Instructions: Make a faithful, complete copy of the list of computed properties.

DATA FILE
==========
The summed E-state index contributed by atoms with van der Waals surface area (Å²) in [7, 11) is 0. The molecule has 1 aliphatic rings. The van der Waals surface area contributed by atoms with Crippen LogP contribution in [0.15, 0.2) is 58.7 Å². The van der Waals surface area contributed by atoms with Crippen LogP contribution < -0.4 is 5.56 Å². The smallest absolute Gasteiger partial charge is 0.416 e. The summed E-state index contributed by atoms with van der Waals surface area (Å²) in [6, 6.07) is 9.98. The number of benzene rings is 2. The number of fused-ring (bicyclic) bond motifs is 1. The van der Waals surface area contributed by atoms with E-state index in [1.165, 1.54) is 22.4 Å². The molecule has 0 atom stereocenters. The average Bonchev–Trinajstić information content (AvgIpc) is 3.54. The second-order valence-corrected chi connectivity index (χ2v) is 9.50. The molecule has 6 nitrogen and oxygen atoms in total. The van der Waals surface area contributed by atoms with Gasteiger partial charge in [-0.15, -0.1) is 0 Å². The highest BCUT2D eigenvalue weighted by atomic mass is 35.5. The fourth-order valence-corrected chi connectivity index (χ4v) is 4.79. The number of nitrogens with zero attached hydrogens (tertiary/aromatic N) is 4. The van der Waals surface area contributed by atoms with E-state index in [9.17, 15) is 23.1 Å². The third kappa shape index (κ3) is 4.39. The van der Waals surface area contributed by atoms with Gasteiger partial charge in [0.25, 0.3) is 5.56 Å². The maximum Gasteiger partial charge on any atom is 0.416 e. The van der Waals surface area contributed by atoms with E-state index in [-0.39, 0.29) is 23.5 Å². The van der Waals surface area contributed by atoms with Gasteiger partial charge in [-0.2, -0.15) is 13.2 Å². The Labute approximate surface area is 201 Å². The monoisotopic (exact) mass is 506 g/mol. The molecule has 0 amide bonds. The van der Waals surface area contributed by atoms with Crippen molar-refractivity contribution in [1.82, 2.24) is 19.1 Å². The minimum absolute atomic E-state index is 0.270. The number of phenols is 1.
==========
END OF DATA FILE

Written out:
The summed E-state index contributed by atoms with van der Waals surface area (Å²) in [7, 11) is 0. The molecule has 1 aliphatic rings. The van der Waals surface area contributed by atoms with Crippen LogP contribution in [0.15, 0.2) is 58.7 Å². The van der Waals surface area contributed by atoms with Crippen LogP contribution < -0.4 is 5.56 Å². The smallest absolute Gasteiger partial charge is 0.416 e. The summed E-state index contributed by atoms with van der Waals surface area (Å²) in [6, 6.07) is 9.98. The number of benzene rings is 2. The number of fused-ring (bicyclic) bond motifs is 1. The van der Waals surface area contributed by atoms with E-state index in [1.165, 1.54) is 22.4 Å². The molecule has 0 atom stereocenters. The average Bonchev–Trinajstić information content (AvgIpc) is 3.54. The second-order valence-corrected chi connectivity index (χ2v) is 9.50. The molecule has 6 nitrogen and oxygen atoms in total. The van der Waals surface area contributed by atoms with Gasteiger partial charge in [-0.15, -0.1) is 0 Å². The highest BCUT2D eigenvalue weighted by atomic mass is 35.5. The fourth-order valence-corrected chi connectivity index (χ4v) is 4.79. The number of nitrogens with zero attached hydrogens (tertiary/aromatic N) is 4. The van der Waals surface area contributed by atoms with E-state index in [9.17, 15) is 23.1 Å². The third kappa shape index (κ3) is 4.39. The van der Waals surface area contributed by atoms with Gasteiger partial charge in [0.25, 0.3) is 5.56 Å². The maximum Gasteiger partial charge on any atom is 0.416 e. The van der Waals surface area contributed by atoms with E-state index in [-0.39, 0.29) is 23.5 Å². The van der Waals surface area contributed by atoms with Gasteiger partial charge in [-0.2, -0.15) is 13.2 Å². The Labute approximate surface area is 201 Å². The monoisotopic (exact) mass is 506 g/mol. The molecule has 0 amide bonds. The van der Waals surface area contributed by atoms with Crippen molar-refractivity contribution in [1.82, 2.24) is 19.1 Å². The minimum absolute atomic E-state index is 0.270. The number of phenols is 1.